this tutorial, you will learn how to set environment variables on Ubuntu, CentOS, Red Hat, basically any Linux distribution for a single user and globally for all users. You will also learn how to enumerate all environment variables and how to unset (clear) existing environment variables.
Environment variables are commonly used within the Bash shell. It is also a common means of configuring services and handling web application secrets.
It is not uncommon for environment-specific information, such as endpoints and passwords, for example, to be stored as environment variables on a server. They are also used to set the important directory locations for many popular packages, such as JAVA_HOME for Java.
an environment variable
To set an environment variable, you use the export command. We give the variable a name, which is what is used to access it in scripts and shell configurations and then a value to hold the data that is needed in the variable.
export NAME=VALUE For example, to set the environment variable
for the home directory of a manual installation of OpenJDK 11, we would use something similar to the following.
export JAVA_HOME=/opt/openjdk11 To generate the value
of the shell environment variable, we use the echo command and prepend the variable name with a dollar sign ($). echo
And as long as the variable has a value, it will repeat. If no value is set, an empty line is displayed instead.
unset an environment variable
which removes its existence entirely, we use the unset command. Simply replacing the environment variable with an empty string won’t delete it, and in most cases will probably cause problems with scripts or the application expecting a valid value.
The following syntax is used to override the setting of an
unset environment variable VARIABLE_NAME For example,
the environment variable JAVA_HOME, we would use the following command. unset JAVA_HOME List of all set environment variables
To list all environment variables, we simply use the set command without any arguments.
An example of the output would look somewhat similar to the following, which has been truncated for brevity.
BASH=/bin/bash BASHOPTS=checkwinsize:cmdhist:complete_fullquote:expand_aliases:extglob:extquote:force_fignore:globasciiranges:histappend:interactive_comments:login_shell:progcomp:promptvars:sourcepath BASH_ALIASES=() BASH_ARGC=(=”0″) BASH_ARGV=() BASH_CMDS=() BASH_COMPLETION_VERSINFO=(=”2″ =”8″) BASH_LINENO=() BASH_SOURCE=() BASH_VERSINFO=(=”5″ =”0″ =”3″ =”1″ =”release” =”x86_64-pc-linux-gnu”) BASH_VERSION=’5.0.3(1)-release’ COLUMNS=208 DIRSTACK=() EUID=1000 GROUPS=() HISTCONTROL=ignoreboth HISTFILE=/home/ubuntu/.bash_history HISTFILESIZE=2000 HISTSIZE=1000 HOME=/home/ubuntu HOSTNAME=ubuntu1904 HOSTTYPE=x86_64 IFS=$’ tn’ LANG=en_US. UTF-8 LESSCLOSE=’/usr/bin/lesspipe %s %s’ LESSOPEN=’| /usr/bin/lesspipe %s’ LINES=54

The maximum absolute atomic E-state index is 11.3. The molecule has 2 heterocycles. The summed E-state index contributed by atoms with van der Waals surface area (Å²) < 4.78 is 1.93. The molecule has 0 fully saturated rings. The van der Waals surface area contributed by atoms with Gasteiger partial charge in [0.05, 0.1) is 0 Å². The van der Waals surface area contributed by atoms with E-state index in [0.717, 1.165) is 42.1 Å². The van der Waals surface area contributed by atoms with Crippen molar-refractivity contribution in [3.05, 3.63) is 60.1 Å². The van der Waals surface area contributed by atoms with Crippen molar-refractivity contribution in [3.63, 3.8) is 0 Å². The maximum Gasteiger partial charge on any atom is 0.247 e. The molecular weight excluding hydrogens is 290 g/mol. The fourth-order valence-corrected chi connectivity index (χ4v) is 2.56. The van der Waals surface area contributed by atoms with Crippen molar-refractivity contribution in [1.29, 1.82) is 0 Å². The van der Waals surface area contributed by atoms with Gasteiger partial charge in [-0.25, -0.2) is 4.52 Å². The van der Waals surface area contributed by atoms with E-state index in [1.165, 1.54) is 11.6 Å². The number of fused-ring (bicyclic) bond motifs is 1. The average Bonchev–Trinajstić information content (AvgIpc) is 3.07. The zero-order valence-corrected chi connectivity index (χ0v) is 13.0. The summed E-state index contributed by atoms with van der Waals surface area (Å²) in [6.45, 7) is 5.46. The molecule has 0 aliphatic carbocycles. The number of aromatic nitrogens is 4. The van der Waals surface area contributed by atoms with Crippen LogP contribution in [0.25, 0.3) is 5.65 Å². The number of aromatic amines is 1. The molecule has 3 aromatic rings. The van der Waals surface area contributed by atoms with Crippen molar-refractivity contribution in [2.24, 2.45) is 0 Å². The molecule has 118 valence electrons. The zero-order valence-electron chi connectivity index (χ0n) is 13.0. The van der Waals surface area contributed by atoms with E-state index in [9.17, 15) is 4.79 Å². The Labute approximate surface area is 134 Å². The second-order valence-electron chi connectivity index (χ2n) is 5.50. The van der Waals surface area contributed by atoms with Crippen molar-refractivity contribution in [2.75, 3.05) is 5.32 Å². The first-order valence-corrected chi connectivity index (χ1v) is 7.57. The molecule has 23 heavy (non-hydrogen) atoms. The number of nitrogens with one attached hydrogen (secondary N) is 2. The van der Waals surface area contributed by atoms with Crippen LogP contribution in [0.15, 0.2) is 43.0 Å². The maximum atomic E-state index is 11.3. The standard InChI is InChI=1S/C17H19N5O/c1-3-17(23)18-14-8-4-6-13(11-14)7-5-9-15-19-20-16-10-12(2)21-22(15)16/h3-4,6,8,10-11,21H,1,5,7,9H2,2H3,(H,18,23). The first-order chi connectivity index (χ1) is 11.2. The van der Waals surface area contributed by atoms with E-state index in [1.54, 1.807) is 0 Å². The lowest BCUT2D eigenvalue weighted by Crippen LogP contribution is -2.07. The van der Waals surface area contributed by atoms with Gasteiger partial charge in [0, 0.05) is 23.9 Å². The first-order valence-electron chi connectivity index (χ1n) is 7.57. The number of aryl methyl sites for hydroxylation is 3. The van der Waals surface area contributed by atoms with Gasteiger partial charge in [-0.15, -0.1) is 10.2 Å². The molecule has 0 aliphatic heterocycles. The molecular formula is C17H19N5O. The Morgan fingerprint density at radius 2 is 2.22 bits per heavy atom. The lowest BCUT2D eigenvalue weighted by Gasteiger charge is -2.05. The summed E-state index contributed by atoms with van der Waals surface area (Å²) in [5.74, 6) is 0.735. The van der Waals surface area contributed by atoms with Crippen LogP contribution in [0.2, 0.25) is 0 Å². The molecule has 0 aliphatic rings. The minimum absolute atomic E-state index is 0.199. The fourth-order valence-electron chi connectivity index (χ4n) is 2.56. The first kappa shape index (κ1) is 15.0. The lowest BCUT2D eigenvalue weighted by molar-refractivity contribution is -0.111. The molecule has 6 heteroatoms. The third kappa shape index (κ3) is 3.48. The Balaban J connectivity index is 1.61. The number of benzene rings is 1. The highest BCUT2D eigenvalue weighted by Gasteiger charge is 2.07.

Persistent environment variables for a
When you set an environment variable from the shell using the export command, its existence ends when the user’s sessions end. This is problematic when we need the variable to persist in all sessions.
To make an environment persistent for a user’s environment, we export the variable from the user’s profile script.
- Open the current user’s profile in a text editorvi ~/.bash_profile
- Add the export command for each environment variable that you want to persist.export JAVA_HOME=/opt/openjdk11
- Save your changes.
Adding the environment variable to a user’s bash profile alone will not automatically export it. However, the variable will be exported the next time the user logs on.
To immediately apply all changes to bash_profile, use the source command.
source ~/.bash_profile Export Environment Variable Export is a built-in shell command for Bash that is used to export an environment variable
to allow new child processes to inherit it
. To export an environment variable, run the export command
while setting the
variable. export MYVAR=”my variable value”
We can see a complete list of exported environment variables by running the export command without any arguments
. export SHELL=/bin/zsh SHLVL=1 SSH_AUTH_SOCK=/private/tmp/com.apple.launchd.1pB5Pry8Id/Listeners TERM=xterm-256color TERM_PROGRAM=vscode TERM_PROGRAM_VERSION=1.48.2
To view all exported variables in the current shell, use the -p flag with export.
Configuring permanent global environment variables for all users
You can create a permanent environment variable that persists after a restart by adding it to the default profile. This profile is loaded by all users of the system, including service accounts.
All global profile settings are stored in /etc/profile. And while this file can be edited directory, it is actually recommended to store global environment variables in a directory called /etc/profile.d, where you will find a list of files that are used to set environment variables for the entire system.
- Create a new file in /etc/profile.d to store the global environment variables. The name of the must be contextual so that others can understand its purpose. For demonstrations, we will create a permanent environment variable
- Open the default profile in a text editor.sudo vi /etc/profile.d/http_proxy.sh
- Add new lines to export environment variablesexport HTTP_PROXY=http://my.proxy:8080export HTTPS_PROXY=https://my.proxy:8080export NO_PROXY=localhost,::1,.example.com
- Save your changes and exit the text editor
for HTTP_PROXY.sudo touch /etc/profile.d/http_proxy.sh
This tutorial covered how to set and unset environment variables for all Linux distributions, from Debian to Red Hat. You also learned how to set environment variables for a single user, as well as for all users.